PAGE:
Keeping Christ in Christmas

December 20, 2012

For me, there is only one reason for this season. It is to celebrate the birthday of Jesus Christ, and the hollow, fake, generic greetings of “Happy Holidays” instead of “Merry Christmas” are making me less happy, less merry.


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I earnestly respect all other religions, whether it be Judaism, Islam or Buddhism. Like Christianity, most religions have at the core the virtues of love, peace and helping the less fortunate, even if the practice is different from the preaching. But I am upset about the push back of celebrating the birth of Jesus, whom Christians worship as our only risen savior on this Earth from here throughout eternity. To the 2.2 billion Christians in the world, Jesus remains our greatest gift of all.

A new Rasmussen Reports national telephone survey finds that 68 percent of American adults prefer Merry Christmas. Just 23 percent like happy holidays instead. So what is with this constant undermining of faith? Is it malicious or is it political correctness run amuck?

If the object is to be inclusive, that is the wrong goal. Dec. 25 is a federal holiday designated by Congress for a specific divine person — Jesus of Nazareth. And despite how it is observed, it is not Santa Claus Day.

“How many of us on our birthday would appreciate a generic greeting card meant for just anybody?” asks the Rev. Louise Battle, a Pentecostal minister in the District. “Our cards have our name on them. Why do people think Christ should just be snatched out of Christmas?

Hijacking Christ from Christmas has deeper meanings. “It is not just the greeting and what we hear or say,” Wendy Carter, a local minister, told me. “I believe, bottom line, the spirit of Christmas is missing.”

As a child in the 1950s growing up in Columbus, Ohio, we prayed before each class. But when prayer and spiritual values went out of the classroom, a moral decline accelerated. Drugs, metal detectors, police and guns came in. Today, with school shootings such as the one at Sandy Hook Elementary overwhelming us, how can we not at least question the secularization of our culture?

As the nation became more secular, certain spiritual values were tossed out the window. Too often, money or materialism became our god, what we worshipped. Violent movies, video games and television shows overshadowed the Sunday school lessons of the Good Samaritan. Over the years, we suffered a moral meltdown from which we have yet to emerge.

Back in the day, there was a better blend of the spiritual and the secular. Yes, we waited in joyous anticipation for Santa Claus, but our parents also took us to church, where we gave thanks for our parents, our homes and even for the gifts. Santa may have brought the presents, but somehow we understood Christ helped our parents pay the bills.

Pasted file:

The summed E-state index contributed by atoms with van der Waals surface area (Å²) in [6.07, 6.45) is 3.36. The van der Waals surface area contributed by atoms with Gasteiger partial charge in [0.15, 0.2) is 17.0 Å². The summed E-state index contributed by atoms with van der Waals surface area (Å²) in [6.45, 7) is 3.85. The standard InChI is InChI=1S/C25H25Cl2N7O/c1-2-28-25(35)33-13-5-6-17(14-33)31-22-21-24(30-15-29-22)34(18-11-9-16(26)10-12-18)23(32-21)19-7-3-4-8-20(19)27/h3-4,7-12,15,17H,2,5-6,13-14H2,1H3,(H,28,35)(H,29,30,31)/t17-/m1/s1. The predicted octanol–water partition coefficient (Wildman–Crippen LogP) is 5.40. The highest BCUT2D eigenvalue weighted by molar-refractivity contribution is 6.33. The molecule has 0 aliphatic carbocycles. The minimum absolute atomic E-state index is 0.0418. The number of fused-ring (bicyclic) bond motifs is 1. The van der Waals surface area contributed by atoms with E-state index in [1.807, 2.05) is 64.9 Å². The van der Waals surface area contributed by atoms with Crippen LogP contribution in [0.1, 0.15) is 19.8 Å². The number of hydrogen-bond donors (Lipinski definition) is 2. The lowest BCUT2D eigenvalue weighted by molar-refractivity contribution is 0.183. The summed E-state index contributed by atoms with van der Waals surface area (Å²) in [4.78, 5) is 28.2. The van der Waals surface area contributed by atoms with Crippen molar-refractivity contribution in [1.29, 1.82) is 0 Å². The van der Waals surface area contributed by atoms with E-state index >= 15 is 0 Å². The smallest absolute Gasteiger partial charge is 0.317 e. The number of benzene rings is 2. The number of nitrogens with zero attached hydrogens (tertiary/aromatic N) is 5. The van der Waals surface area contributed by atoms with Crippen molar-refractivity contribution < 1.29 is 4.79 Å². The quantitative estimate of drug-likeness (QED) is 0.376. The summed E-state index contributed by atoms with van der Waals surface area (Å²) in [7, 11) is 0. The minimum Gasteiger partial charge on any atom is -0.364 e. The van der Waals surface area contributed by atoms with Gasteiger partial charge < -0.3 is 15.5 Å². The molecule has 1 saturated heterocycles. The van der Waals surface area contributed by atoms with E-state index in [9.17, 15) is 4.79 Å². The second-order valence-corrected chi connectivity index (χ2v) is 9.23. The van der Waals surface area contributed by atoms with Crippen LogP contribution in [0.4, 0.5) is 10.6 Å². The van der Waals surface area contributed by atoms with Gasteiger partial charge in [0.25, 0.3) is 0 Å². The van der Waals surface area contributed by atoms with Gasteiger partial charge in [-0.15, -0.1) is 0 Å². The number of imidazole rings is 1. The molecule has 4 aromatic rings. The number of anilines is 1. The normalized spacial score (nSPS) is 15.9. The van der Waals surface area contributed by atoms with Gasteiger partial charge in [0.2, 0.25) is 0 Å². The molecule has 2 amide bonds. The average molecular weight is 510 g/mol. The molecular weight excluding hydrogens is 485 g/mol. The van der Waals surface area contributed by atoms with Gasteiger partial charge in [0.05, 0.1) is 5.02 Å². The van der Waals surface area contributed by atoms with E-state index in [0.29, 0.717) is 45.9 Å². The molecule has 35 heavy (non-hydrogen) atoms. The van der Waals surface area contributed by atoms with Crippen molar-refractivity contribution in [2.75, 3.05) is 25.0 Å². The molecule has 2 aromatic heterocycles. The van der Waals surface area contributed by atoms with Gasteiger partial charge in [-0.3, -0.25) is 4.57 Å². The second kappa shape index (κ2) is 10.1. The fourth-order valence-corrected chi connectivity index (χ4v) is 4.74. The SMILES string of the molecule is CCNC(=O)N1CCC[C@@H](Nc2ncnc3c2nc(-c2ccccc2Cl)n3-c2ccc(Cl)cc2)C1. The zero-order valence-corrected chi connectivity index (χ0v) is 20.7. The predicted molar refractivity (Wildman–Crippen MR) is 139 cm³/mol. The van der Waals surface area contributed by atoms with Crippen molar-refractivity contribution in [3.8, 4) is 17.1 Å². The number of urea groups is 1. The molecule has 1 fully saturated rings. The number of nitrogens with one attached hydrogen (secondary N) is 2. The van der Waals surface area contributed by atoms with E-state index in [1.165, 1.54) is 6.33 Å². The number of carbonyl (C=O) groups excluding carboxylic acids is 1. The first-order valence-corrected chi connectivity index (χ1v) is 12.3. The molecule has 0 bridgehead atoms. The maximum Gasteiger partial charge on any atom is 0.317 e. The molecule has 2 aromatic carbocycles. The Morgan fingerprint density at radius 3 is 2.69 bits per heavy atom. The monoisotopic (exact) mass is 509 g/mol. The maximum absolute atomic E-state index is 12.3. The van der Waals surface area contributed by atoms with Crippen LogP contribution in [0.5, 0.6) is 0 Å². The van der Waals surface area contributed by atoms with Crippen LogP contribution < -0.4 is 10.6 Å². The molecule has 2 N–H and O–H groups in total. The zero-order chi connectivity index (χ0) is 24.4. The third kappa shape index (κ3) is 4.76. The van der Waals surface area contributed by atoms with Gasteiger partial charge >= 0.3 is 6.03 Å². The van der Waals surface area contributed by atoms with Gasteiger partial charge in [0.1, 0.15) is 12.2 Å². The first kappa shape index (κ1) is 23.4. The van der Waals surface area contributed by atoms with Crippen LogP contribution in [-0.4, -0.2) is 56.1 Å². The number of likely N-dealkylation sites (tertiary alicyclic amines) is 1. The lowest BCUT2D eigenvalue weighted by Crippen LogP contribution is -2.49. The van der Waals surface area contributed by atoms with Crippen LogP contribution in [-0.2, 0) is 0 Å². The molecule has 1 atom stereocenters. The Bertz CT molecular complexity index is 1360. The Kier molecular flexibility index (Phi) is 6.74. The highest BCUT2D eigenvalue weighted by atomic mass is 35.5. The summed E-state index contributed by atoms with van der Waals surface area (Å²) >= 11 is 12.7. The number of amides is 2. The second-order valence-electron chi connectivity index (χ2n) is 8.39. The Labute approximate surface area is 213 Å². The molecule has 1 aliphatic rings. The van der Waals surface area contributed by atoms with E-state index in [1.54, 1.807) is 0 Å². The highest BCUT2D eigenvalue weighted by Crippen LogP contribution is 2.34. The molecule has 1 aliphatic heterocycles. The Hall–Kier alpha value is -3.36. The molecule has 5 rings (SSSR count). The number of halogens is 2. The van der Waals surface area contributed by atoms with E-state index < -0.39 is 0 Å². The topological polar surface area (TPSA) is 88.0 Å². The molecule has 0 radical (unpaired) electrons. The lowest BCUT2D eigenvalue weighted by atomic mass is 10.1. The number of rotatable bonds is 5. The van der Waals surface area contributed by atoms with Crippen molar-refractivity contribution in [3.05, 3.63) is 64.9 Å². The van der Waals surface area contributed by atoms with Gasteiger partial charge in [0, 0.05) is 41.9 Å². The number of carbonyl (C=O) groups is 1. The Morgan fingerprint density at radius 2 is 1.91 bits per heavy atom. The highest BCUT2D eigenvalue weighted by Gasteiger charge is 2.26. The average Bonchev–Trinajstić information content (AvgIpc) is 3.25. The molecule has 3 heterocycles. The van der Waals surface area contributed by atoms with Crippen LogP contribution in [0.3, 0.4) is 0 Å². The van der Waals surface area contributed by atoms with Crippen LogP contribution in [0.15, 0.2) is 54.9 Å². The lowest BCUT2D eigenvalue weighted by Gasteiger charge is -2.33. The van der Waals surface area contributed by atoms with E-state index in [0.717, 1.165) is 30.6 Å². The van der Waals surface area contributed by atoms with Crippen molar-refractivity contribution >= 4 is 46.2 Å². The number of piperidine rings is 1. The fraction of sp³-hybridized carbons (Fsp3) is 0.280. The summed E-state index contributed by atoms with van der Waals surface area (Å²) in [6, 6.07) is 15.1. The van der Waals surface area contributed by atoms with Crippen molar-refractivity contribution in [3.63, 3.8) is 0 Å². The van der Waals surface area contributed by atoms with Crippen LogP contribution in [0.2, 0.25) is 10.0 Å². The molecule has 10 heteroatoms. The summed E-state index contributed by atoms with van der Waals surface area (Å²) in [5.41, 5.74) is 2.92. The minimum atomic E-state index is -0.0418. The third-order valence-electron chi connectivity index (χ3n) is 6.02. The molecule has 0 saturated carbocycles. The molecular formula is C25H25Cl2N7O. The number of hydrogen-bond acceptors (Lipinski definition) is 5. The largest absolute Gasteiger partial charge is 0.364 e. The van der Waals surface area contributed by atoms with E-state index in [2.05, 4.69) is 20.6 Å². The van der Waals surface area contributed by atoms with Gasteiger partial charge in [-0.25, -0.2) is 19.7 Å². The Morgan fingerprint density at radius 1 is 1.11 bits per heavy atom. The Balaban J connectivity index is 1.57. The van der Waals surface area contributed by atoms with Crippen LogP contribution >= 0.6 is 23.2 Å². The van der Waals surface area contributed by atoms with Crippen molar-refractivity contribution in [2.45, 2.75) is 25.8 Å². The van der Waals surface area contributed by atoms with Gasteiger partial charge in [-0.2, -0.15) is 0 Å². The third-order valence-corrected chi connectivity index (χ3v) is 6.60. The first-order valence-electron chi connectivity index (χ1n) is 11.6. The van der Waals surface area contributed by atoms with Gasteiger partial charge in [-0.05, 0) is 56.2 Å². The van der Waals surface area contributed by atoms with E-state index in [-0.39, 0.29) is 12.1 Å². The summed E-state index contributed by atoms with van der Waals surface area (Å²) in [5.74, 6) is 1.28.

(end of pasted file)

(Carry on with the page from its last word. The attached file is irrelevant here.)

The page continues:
Back then, gifts were simple and did not seem as important as the family with which we shared them. I remember receiving jacks and a ball, and skates; perhaps $30 covered all the gifts. Recently, I asked a young relative what he wanted for Christmas, and he told me an iPad and tennis shoes — each costing more than $100. He is not getting that from me, even if I could afford them.

Too often, Christmas has turned into a series of Black Fridays, with stores full of shoving, cash-strapped adults overcharging and overspending to keep up with the Joneses. The emphasis on extravagant giving to satisfy the wants or demands of spoiled children does not give parents what we really want. The children get spontaneous, momentary bliss, when they really need the inner gifts of peace, love and purpose that can come from spiritual blessing.

Continue to take Jesus Christ out of Christmas and we lose the very lessons our culture needs. Christ was born in a stable surrounded by the smell of sheep because the shopkeepers did not make room for him in their inns. His birth tells us that greatness is not measured by status nor wealth, but by divine purpose, and that no matter how lowly our lives begin, they can have a miraculous ending.

What better time to share these miracle stories and scenes of joy, love and new birth than Christmas. That is why I will be saying Merry Christmas and not Happy Holidays everywhere I go.

Reynolds is an ordained minister, a columnist for TheRootDC and the author of six books, including “Out of Hell & Living Well: Healing From the Inside Out.” She is a former editor and columnist for USA Today.

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Reynolds is an ordained minister and the author of six books. She is a former editor and columnist for USA Today.
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